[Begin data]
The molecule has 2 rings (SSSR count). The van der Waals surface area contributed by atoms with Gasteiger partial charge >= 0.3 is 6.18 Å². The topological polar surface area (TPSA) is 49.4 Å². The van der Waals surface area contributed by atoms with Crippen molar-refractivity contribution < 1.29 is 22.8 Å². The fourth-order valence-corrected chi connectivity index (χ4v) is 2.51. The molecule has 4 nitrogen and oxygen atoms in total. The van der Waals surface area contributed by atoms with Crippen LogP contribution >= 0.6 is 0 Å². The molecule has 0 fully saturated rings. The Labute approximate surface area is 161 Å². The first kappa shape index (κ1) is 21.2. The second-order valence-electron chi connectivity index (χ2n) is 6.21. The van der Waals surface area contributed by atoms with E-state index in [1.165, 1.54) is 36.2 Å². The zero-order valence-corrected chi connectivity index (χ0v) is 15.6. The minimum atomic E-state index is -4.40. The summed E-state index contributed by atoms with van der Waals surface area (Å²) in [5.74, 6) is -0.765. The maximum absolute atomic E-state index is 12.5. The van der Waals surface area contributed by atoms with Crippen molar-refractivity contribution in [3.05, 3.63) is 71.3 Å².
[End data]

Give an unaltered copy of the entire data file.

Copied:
The molecule has 2 rings (SSSR count). The van der Waals surface area contributed by atoms with Gasteiger partial charge >= 0.3 is 6.18 Å². The topological polar surface area (TPSA) is 49.4 Å². The van der Waals surface area contributed by atoms with Crippen molar-refractivity contribution < 1.29 is 22.8 Å². The fourth-order valence-corrected chi connectivity index (χ4v) is 2.51. The molecule has 4 nitrogen and oxygen atoms in total. The van der Waals surface area contributed by atoms with Crippen LogP contribution >= 0.6 is 0 Å². The molecule has 0 fully saturated rings. The Labute approximate surface area is 161 Å². The first kappa shape index (κ1) is 21.2. The second-order valence-electron chi connectivity index (χ2n) is 6.21. The van der Waals surface area contributed by atoms with E-state index in [1.165, 1.54) is 36.2 Å². The zero-order valence-corrected chi connectivity index (χ0v) is 15.6. The minimum atomic E-state index is -4.40. The summed E-state index contributed by atoms with van der Waals surface area (Å²) in [5.74, 6) is -0.765. The maximum absolute atomic E-state index is 12.5. The van der Waals surface area contributed by atoms with Crippen molar-refractivity contribution in [3.05, 3.63) is 71.3 Å².